Math, Science, Columns!

Lesson Plan

Title:  Math, Science, Columns!

Descriptive Subtitle: The Math and Science Behind the Architecture of the Columns of Monticello.

Grade Level: High School (9-12)

Author Information:

            Name: Lee Pruett & Beverly Heigre
            Email: &
            School: Notre Dame High School
            School Address:  596 S. 2nd Street
            City: San Jose
            State:  CA

Duration: 0-30 minutes

For this exercise, we will focus on several mathematical and scientific properties of the doric order columns that adorn the porticos at Monticello.  This is a two part activity for two subjects. One part will be given to the AP Environmental Science class and one part will be given to the math class during the Right Triangle Trigonometry Unit.  These lessons can be done in just the math class, just the AP Environmental Science class, or given to both classes.
Prior Knowledge

Evaluate the trigonometric functions using SOHCAHTOA

Evaluate an equation by plugging in given values for variables

Perform unit conversions (using dimensional analysis or alternative method)


Basic geologic principles, such as:

–The distinction between a rock and mineral, –Weathering processes (chemical and mechanical).




Students will understand how to apply the trigonometric functions to solve a multi-step problem related to architecture.


Students will be able to use SOHCAHTOA to find a height of an object (a column), use dimensional analysis to convert units and manipulate a formula calculate the mass of an object (the column).


Students will know how to solve multi-step problems.


Students will understand that the use of natural resources is deliberate and often based on the chemical properties of the materials.


Students will be able to describe the Goldich stability series and Moh’s scale of hardness, and identify the position of quartz on both.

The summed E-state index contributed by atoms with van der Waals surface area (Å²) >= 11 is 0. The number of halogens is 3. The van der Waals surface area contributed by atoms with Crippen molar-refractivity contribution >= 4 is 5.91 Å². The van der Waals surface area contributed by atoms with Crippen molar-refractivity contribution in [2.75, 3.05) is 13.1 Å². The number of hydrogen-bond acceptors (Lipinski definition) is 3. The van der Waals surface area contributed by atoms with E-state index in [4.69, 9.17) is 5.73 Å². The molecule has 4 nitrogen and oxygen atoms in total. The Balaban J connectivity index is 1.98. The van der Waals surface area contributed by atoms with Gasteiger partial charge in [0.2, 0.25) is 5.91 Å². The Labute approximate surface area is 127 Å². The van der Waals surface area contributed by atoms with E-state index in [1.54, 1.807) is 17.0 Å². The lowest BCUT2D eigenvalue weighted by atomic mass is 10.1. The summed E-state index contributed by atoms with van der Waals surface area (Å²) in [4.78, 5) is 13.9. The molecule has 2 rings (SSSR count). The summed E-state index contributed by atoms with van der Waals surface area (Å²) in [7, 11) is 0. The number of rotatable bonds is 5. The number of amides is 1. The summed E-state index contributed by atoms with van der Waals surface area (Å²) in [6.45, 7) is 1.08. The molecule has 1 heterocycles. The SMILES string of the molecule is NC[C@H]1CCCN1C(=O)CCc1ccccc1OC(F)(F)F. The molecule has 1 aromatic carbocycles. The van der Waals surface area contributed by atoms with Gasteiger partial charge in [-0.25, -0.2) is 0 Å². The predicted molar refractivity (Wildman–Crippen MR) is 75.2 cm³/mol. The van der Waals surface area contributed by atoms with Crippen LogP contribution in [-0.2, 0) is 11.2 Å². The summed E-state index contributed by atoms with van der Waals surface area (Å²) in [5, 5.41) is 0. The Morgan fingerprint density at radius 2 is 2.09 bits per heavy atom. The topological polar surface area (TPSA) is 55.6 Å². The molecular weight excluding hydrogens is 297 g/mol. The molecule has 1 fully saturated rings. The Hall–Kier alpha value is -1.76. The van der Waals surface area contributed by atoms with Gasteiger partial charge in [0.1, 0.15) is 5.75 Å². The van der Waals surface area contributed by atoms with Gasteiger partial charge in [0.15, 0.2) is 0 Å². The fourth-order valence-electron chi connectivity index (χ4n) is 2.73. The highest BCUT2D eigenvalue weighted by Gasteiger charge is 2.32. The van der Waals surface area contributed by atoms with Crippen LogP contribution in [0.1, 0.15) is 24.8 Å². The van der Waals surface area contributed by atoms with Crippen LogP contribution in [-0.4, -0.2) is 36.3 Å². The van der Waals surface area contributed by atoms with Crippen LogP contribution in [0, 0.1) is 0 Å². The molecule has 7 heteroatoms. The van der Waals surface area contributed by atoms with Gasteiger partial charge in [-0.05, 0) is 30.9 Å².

Students will know how to read and interpret common stability and hardness scales and give examples of materials on each.



  1. Ask a question to assess prior knowledge: “What is your house made out of?”; “Have you ever seen a column?”; “What is density?”; “If you are building a house, does the density of a material factor into your decisions? Why or why not?”
  2. Divide class into groups of 3-4.
  3. Hand out both or either of the copies of the Math and Science handouts. Allow students to work on the worksheet for approximately 20 min.
  4. Review student responses and provide correct answers to problems.

Materials: Copies of worksheets, scientific calculator

Assessments: Formative

Assessment Criteria:

This content can be incorporated into a larger unit test or project for trigonometry, geology, or environmental science.  It falls within the AP environmental science unit on earth systems and resources, and within a unit on rocks and minerals in a geology course.  It falls within the Right Triangle Trigonometry unit of a math class (Trigonometry, Geometry, Alg2/Trig, etc).


For students that have not had experience with dimensional analysis, the units given in the math section can be converted right from the start to centimeters.

For students that have not yet had density lessons, you can omit question 3 of the math section.

For classes with an ELL population, mix groups to have a balance of native English speakers in each group.